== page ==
I'm a renegade!

I never tell this to newbies by the way.

Re: Too Lazy To HTML Code

Date: 2009-01-10 02:47 am (UTC)
From: [identity profile] ankoku-jin.livejournal.com
I second the recommendation for Simply Soft - it comes in quite a large array of colors (though you may have to order some of them online), it's soft as anything and it can be machine washed/dried. However, it's more delicate than wool or that red heart stuff, so I still tend to go with hand washing and line drying to prevent excessive pilling. It will also want to split when you knit it (in my experience) but it feels lovely on the hands. :)

You may also check out Little Knits (http://littleknits.com/) or Smileys Yarns (http://www.pagelinx.com/cgi-shopper/loadpage.cgi/smileysyarns/ezshopper?user_id=id&file=iriot.htm) for good deals on quality yarns.

Re: Too Lazy To HTML Code

Date: 2009-01-10 03:26 am (UTC)
From: [identity profile] jan-andrea.livejournal.com
Thanks for the recommendations :) I ended up going with "Shine" (cotton/modal blend) from knitpicks -- I hope it's nice :)

Re: Too Lazy To HTML Code

Date: 2009-01-10 03:52 am (UTC)
From: [identity profile] ankoku-jin.livejournal.com
Oooh, Shine is really nice! I'm sure you'll like it. :)

Date: 2009-01-10 01:30 am (UTC)
From: [identity profile] bafleyanne.livejournal.com
I like the Naturally Caron "Country" yarn. It is very soft. It's 75% microfiber acrylic and 25% wool, I am sensitive to wool and it doesn't make me itch at all. On the down side though, the color choices are somewhat limited for it. naturallycaron.com if you want to check it out.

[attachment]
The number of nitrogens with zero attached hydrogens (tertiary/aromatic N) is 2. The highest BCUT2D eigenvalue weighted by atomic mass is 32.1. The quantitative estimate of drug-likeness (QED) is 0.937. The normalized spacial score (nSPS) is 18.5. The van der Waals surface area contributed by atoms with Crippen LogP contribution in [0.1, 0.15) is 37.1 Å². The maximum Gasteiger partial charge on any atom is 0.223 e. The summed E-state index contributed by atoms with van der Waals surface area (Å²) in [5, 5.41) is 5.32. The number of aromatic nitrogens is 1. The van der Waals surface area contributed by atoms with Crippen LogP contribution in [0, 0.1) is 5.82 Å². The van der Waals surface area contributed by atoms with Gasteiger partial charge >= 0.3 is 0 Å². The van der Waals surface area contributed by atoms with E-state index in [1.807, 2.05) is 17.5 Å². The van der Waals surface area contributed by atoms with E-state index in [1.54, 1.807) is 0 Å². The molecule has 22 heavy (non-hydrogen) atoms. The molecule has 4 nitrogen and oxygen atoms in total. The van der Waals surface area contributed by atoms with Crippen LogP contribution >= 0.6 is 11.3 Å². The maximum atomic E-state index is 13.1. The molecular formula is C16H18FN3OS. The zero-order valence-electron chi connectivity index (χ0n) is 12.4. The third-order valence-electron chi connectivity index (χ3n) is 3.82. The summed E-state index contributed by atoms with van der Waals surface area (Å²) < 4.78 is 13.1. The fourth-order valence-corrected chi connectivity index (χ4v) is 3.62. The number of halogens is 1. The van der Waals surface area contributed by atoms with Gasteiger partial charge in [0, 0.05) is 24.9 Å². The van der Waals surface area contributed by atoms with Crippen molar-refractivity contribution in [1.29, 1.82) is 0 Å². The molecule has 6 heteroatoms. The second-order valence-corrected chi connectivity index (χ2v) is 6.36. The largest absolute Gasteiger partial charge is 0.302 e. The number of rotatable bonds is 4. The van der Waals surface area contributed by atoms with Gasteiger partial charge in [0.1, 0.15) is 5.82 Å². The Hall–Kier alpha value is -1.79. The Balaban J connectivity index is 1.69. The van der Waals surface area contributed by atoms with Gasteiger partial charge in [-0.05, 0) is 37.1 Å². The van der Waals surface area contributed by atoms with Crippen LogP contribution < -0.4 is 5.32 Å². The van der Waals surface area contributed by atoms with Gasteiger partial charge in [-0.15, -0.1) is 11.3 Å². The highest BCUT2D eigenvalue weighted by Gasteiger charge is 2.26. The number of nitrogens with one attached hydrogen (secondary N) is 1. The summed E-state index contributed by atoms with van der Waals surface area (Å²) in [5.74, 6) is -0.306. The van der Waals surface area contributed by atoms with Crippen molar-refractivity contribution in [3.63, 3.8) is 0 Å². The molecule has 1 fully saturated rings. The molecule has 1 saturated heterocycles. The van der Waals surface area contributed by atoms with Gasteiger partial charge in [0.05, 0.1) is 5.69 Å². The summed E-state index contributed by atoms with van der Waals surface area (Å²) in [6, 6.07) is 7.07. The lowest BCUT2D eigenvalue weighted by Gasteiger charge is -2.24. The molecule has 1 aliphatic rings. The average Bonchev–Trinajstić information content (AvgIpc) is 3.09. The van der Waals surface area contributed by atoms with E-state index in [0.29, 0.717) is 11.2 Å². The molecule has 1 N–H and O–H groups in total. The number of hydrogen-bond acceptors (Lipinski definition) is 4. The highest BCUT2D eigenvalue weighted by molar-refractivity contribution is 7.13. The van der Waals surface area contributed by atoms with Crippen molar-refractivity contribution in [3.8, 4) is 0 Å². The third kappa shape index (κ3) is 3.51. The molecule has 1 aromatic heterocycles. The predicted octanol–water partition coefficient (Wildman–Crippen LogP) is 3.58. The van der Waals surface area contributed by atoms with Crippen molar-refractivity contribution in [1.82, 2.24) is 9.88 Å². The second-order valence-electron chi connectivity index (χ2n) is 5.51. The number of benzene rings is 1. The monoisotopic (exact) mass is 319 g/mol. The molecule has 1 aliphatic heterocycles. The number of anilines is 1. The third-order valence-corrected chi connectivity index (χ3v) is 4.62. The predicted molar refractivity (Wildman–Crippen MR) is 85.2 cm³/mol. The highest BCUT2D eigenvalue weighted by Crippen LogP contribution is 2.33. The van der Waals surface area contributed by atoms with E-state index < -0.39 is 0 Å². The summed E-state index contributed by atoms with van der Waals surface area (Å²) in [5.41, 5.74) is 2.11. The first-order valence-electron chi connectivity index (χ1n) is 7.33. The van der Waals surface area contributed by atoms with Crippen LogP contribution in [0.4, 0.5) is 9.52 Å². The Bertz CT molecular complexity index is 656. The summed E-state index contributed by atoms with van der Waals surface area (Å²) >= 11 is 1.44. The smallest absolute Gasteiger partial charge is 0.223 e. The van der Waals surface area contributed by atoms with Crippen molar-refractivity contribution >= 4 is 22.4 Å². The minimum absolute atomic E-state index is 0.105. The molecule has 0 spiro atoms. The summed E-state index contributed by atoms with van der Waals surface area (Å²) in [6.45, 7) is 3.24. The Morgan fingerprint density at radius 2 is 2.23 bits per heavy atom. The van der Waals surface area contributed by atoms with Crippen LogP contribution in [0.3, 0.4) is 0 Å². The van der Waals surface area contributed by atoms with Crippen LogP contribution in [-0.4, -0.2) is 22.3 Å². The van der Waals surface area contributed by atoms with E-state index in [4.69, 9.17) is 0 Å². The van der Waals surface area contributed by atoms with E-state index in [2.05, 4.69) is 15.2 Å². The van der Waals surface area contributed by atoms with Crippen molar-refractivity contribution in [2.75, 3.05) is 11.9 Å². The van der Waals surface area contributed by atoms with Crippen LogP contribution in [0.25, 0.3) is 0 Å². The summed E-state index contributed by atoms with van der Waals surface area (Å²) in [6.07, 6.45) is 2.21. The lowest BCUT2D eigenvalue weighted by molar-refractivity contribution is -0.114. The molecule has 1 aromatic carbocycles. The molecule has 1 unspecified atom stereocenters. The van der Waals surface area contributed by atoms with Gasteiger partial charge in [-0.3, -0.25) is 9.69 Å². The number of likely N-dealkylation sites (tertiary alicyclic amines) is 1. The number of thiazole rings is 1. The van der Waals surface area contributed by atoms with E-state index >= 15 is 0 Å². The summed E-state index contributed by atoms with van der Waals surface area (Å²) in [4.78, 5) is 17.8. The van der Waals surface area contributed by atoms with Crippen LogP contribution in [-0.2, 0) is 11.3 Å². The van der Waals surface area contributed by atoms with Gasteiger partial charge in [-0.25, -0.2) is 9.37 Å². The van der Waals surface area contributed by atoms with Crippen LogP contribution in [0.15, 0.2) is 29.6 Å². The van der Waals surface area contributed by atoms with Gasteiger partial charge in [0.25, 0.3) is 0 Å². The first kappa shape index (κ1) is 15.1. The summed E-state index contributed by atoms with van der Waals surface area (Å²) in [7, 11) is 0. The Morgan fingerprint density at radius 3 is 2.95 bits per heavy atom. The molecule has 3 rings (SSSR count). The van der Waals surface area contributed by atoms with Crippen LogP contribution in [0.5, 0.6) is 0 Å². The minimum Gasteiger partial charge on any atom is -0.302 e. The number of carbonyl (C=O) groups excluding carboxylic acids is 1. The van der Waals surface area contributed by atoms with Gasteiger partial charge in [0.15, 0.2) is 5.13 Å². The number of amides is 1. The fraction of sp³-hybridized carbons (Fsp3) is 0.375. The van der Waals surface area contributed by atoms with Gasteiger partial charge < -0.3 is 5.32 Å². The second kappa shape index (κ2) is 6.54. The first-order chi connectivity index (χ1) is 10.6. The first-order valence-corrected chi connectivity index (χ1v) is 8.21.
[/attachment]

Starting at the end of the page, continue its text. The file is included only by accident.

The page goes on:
Date: 2009-01-10 01:42 am (UTC)
From: [identity profile] jan-andrea.livejournal.com
Thanks! Unfortunately, any wool at all makes me itch (I do the occasional wool-blend Didymos wrap conversion and I always hate those -- have to scrub my hands afterwards) but I appreciate the suggestion :D

Date: 2009-01-10 01:33 am (UTC)
From: [identity profile] rudbekia.livejournal.com
Stay away from chenille, it will only break your heart. Soft, yes, but not hand-knitting friendly. Others have already suggested what I would have, as far as yarns types to seek out.

http://community.livejournal.com/crafty_tardis/tag/the+scarf is just the place for this question.

Date: 2009-01-10 01:48 am (UTC)
From: [identity profile] jan-andrea.livejournal.com
OMG! That's a riot! I will certainly ask them shortly :D

How did you find them, out of curiosity?

Date: 2009-01-10 01:54 am (UTC)
From: [identity profile] rudbekia.livejournal.com
That community comes up from time to time in the knitting community, when the topic of Dr. Who scarves come up. And I know allllll about Dr. Who scarves, as my mother knit one for my brother back in the '80s.